OPINION: The Hope of Higgins

Illustration of four women holding placards
by Professor Rosalind Dixon

Rosalind Dixon is a Professor of Law at UNSW Sydney and Director of the UNSW Pathways to Politics for Women program.

The federal election in Higgins is shaping up to be a tough contest – but one that gives real hope for Australian democracy and the role of women in it.  

The election will be contested by four female candidate teams: Dr Michelle Ananda-Rajah (ALP), Dr Katie Allen (Liberal), Angelica di Camillo (Greens) and Bronwen Bock and Lucy Bradlow (Independent).

With the exception of Michelle Ananda-Rajah, all of those teams are also Pathways to Politics for Women graduates.

Photo of Katie Allen, a white woman with short blonde hair wearing a white suit, standing in a formal room with other women,
Former Member for Higgins Dr Katie Allen (center), alum reception at Victoria’s Government House 2024
Photo of Michelle Ananda-Rajah, a woman of south Asian appearance, wearing a green blazer and stethoscope around her neck
Dr Michelle Ananda-Rajah MP

What is striking about this contest is also the way in which it represents a true contest, but one that is equally truly inclusive. The match-up will feature experienced and novice political candidates; and women from different cultural and professional backgrounds.  This is critical to the actual and perceived legitimacy of our Parliament – as an institution whose role is to represent or speak for us all.

It will also feature the first job-share candidate team – Lucy Bradlow and Bronwen Bock are promising to run as a two-for-one job-share team. Their motivation is also closely linked to concerns about inclusion: Lucy is a long-time gender equity and flexible work advocate, and Bronwen is a parent with small children, who feels unable to run without this kind of innovative, shared approach to political leadership.

There are lots of questions about how this experiment will turn out: will the voters of Higgins continue to vote for change and disruption in our politics, and endorse this bold new approach? Will they prioritise the pressing demands of climate change policy, and give Greens’ candidate Angelica di Camillo a higher primary vote share? Or will they revert to the safer version of two-party politics and political experience – and hence prefer the incumbent, Michelle Ananda-Rajah or former Higgins MP Liberal Katie Allen?

Photo of Bronwen Bock, a white woman with long dark hair, giving a speech in parliament to an audience of diverse women
Bronwen Bock, half of the Bock and Bradlow team, Pathways to Politics ‘Speeches in Parliament’ session 2023
Photo of Angelica di Camillo, a young white woman with curly dark hair. She is clapping and smiling, seated in parliament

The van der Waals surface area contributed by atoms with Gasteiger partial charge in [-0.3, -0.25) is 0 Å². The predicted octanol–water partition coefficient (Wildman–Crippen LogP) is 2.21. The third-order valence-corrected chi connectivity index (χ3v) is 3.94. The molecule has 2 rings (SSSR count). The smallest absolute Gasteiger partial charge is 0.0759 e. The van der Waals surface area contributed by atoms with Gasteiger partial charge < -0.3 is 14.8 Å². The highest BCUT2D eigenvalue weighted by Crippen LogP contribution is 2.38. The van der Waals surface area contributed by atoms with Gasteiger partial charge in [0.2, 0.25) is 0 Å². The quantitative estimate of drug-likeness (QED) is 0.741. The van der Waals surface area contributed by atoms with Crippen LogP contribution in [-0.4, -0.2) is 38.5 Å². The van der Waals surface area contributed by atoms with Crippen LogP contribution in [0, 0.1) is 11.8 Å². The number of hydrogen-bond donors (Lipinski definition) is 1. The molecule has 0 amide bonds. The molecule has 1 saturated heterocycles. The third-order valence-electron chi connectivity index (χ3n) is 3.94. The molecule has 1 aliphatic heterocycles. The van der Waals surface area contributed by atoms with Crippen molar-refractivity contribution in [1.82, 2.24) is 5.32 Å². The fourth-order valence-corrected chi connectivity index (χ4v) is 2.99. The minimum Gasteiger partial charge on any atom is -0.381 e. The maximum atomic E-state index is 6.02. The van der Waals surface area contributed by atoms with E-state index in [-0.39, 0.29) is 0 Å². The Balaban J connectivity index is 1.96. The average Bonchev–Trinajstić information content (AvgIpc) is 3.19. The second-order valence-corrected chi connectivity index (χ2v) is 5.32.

Greens candidate for Higgins Angelica di Camillo (center), Pathways to Politics ‘Speeches in Parliament’ session 2023

What is clear, however, is that Australian politics is entering a new and more vibrant and inclusive era. A competition among women, with different backgrounds and visions, is a truly inclusive contest, which suggests that the system is on the verge of change – to become open to all.

Contests of this kind also help shift our perceptions of what politicians look like, and how they should behave: when women go up against men, their behaviour is often judged against a male standard. But when women go up against other women, the full shades of individual approaches can shine through, without gendered yardsticks or forms of judgment.

Even the idea of a political job-share also helps shift our frame, to rethink what it means to lead or represent an electorate, and how we can redesign all jobs – to make them more fit for purpose for working families in the 21st century.

Whatever the naysayers might say, politics is a tough and all-consuming job.  Sharing the load is thus not about shirking – but rather stepping up to make change. And we desperately need change in all sectors if working parents – and especially working mothers – are to play a full and equal role in our nation’s economy and politics.

As a constitutional lawyer, I am not sure whether the proposed Bock-Bradlow arrangement would survive a High Court challenge. Professor Kim Rubenstein, their lawyer and advisor, thinks yes. Professor Anne Twomey thinks no. I think maybe.

The issue is line-ball and depends on what you make of some singular versus plural references to “member” versus “members” in the Constitution, and the underlying purposes of provisions governing election to the House of Representatives.

Certainly, if Bock and Bradlow are elected, there would need to be legislation clarifying the nature and accountability within such an arrangement. And there would almost certainly be a High Court challenge.

What matters most, however, is how the Bock-Bradlow team are changing the conversation on leadership. Even running as a team invites us to rethink our traditional notions of leadership in the public and private sectors, and to imagine a more shared, inclusive model of leadership.

This is a model I have consistently defended elsewhere, and it could certainly be a constitutionally viable model in state parliaments.

Job-sharing at a state level would also benefit a wide range of candidates beyond working mothers. Think of MP’s from our regions who are literally required to criss-cross the state before flying to the state’s capital to vote.

There is a lot we can do to make this more manageable, including through virtual committee hearings and parliamentary votes.  And like job-sharing, changes of this kind would help the regions and working parents.

The upcoming contest in Higgins, therefore, is ultimately a contest that gives us many reasons to hope – the hope for a more inclusive form of politics at every level, as well as beyond the halls of government.

– Professor Rosalind Dixon

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